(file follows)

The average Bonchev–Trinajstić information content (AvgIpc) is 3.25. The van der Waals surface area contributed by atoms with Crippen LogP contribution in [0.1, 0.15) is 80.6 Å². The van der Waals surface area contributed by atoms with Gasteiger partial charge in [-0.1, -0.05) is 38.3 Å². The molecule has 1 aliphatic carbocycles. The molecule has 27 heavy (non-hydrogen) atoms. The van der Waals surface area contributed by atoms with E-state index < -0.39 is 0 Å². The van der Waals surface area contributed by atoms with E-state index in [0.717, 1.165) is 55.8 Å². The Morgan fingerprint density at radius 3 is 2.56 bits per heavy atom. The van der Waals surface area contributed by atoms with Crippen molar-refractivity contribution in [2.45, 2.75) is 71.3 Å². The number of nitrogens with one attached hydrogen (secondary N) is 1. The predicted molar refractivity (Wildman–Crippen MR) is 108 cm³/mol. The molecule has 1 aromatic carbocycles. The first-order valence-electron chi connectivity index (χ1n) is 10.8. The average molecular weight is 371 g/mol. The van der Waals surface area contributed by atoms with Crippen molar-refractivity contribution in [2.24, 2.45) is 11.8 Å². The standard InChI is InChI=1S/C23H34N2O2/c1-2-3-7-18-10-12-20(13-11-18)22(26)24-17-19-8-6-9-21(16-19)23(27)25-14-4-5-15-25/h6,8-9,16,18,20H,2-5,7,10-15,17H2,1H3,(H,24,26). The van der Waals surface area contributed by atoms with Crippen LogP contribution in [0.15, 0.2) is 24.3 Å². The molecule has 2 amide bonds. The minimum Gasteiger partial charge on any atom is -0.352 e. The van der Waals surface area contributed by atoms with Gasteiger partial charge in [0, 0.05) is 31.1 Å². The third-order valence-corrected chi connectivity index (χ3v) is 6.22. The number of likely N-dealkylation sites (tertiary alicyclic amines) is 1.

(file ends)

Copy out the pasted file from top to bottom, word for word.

The average Bonchev–Trinajstić information content (AvgIpc) is 3.25. The van der Waals surface area contributed by atoms with Crippen LogP contribution in [0.1, 0.15) is 80.6 Å². The van der Waals surface area contributed by atoms with Gasteiger partial charge in [-0.1, -0.05) is 38.3 Å². The molecule has 1 aliphatic carbocycles. The molecule has 27 heavy (non-hydrogen) atoms. The van der Waals surface area contributed by atoms with E-state index < -0.39 is 0 Å². The van der Waals surface area contributed by atoms with E-state index in [0.717, 1.165) is 55.8 Å². The Morgan fingerprint density at radius 3 is 2.56 bits per heavy atom. The van der Waals surface area contributed by atoms with Crippen molar-refractivity contribution in [2.45, 2.75) is 71.3 Å². The number of nitrogens with one attached hydrogen (secondary N) is 1. The predicted molar refractivity (Wildman–Crippen MR) is 108 cm³/mol. The molecule has 1 aromatic carbocycles. The first-order valence-electron chi connectivity index (χ1n) is 10.8. The average molecular weight is 371 g/mol. The van der Waals surface area contributed by atoms with Crippen molar-refractivity contribution in [2.24, 2.45) is 11.8 Å². The standard InChI is InChI=1S/C23H34N2O2/c1-2-3-7-18-10-12-20(13-11-18)22(26)24-17-19-8-6-9-21(16-19)23(27)25-14-4-5-15-25/h6,8-9,16,18,20H,2-5,7,10-15,17H2,1H3,(H,24,26). The van der Waals surface area contributed by atoms with Crippen LogP contribution in [0.15, 0.2) is 24.3 Å². The molecule has 2 amide bonds. The minimum Gasteiger partial charge on any atom is -0.352 e. The van der Waals surface area contributed by atoms with Gasteiger partial charge in [0, 0.05) is 31.1 Å². The third-order valence-corrected chi connectivity index (χ3v) is 6.22. The number of likely N-dealkylation sites (tertiary alicyclic amines) is 1.